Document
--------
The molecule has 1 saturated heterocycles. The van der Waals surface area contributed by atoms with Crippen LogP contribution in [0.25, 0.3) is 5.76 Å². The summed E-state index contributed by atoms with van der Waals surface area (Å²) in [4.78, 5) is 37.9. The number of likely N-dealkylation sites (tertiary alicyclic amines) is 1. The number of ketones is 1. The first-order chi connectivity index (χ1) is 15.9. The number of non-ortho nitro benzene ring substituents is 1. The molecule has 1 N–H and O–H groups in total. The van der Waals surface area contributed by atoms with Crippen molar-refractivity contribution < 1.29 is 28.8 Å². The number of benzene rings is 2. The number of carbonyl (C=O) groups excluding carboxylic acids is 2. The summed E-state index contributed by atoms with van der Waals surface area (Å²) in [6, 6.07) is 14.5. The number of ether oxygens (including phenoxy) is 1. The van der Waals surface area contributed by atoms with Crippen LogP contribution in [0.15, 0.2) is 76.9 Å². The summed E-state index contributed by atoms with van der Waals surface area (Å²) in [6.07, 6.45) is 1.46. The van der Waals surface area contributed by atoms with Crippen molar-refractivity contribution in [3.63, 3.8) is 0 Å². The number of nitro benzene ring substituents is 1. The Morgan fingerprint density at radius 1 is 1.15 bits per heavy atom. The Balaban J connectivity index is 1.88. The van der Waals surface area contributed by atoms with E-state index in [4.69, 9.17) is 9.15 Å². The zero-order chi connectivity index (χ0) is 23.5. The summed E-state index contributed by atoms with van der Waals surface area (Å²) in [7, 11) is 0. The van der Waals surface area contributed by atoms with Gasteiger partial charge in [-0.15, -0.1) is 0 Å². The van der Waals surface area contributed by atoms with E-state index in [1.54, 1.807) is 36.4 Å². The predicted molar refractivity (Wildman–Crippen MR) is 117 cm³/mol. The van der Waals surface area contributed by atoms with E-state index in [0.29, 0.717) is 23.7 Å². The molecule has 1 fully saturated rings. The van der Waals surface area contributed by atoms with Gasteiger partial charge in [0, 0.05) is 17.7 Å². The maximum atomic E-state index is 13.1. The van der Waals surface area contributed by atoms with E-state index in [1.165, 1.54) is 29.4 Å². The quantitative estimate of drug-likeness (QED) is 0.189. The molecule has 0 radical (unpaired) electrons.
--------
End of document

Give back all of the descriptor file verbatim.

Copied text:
The molecule has 1 saturated heterocycles. The van der Waals surface area contributed by atoms with Crippen LogP contribution in [0.25, 0.3) is 5.76 Å². The summed E-state index contributed by atoms with van der Waals surface area (Å²) in [4.78, 5) is 37.9. The number of likely N-dealkylation sites (tertiary alicyclic amines) is 1. The number of ketones is 1. The first-order chi connectivity index (χ1) is 15.9. The number of non-ortho nitro benzene ring substituents is 1. The molecule has 1 N–H and O–H groups in total. The van der Waals surface area contributed by atoms with Crippen molar-refractivity contribution < 1.29 is 28.8 Å². The number of benzene rings is 2. The number of carbonyl (C=O) groups excluding carboxylic acids is 2. The summed E-state index contributed by atoms with van der Waals surface area (Å²) in [6, 6.07) is 14.5. The number of ether oxygens (including phenoxy) is 1. The van der Waals surface area contributed by atoms with Crippen LogP contribution in [0.15, 0.2) is 76.9 Å². The summed E-state index contributed by atoms with van der Waals surface area (Å²) in [6.07, 6.45) is 1.46. The van der Waals surface area contributed by atoms with Crippen molar-refractivity contribution in [3.63, 3.8) is 0 Å². The number of nitro benzene ring substituents is 1. The Morgan fingerprint density at radius 1 is 1.15 bits per heavy atom. The Balaban J connectivity index is 1.88. The van der Waals surface area contributed by atoms with E-state index in [4.69, 9.17) is 9.15 Å². The zero-order chi connectivity index (χ0) is 23.5. The summed E-state index contributed by atoms with van der Waals surface area (Å²) in [7, 11) is 0. The van der Waals surface area contributed by atoms with Gasteiger partial charge in [-0.15, -0.1) is 0 Å². The van der Waals surface area contributed by atoms with E-state index in [1.54, 1.807) is 36.4 Å². The predicted molar refractivity (Wildman–Crippen MR) is 117 cm³/mol. The van der Waals surface area contributed by atoms with E-state index in [0.29, 0.717) is 23.7 Å². The molecule has 1 fully saturated rings. The van der Waals surface area contributed by atoms with Gasteiger partial charge in [0, 0.05) is 17.7 Å². The maximum atomic E-state index is 13.1. The van der Waals surface area contributed by atoms with E-state index in [1.165, 1.54) is 29.4 Å². The quantitative estimate of drug-likeness (QED) is 0.189. The molecule has 0 radical (unpaired) electrons.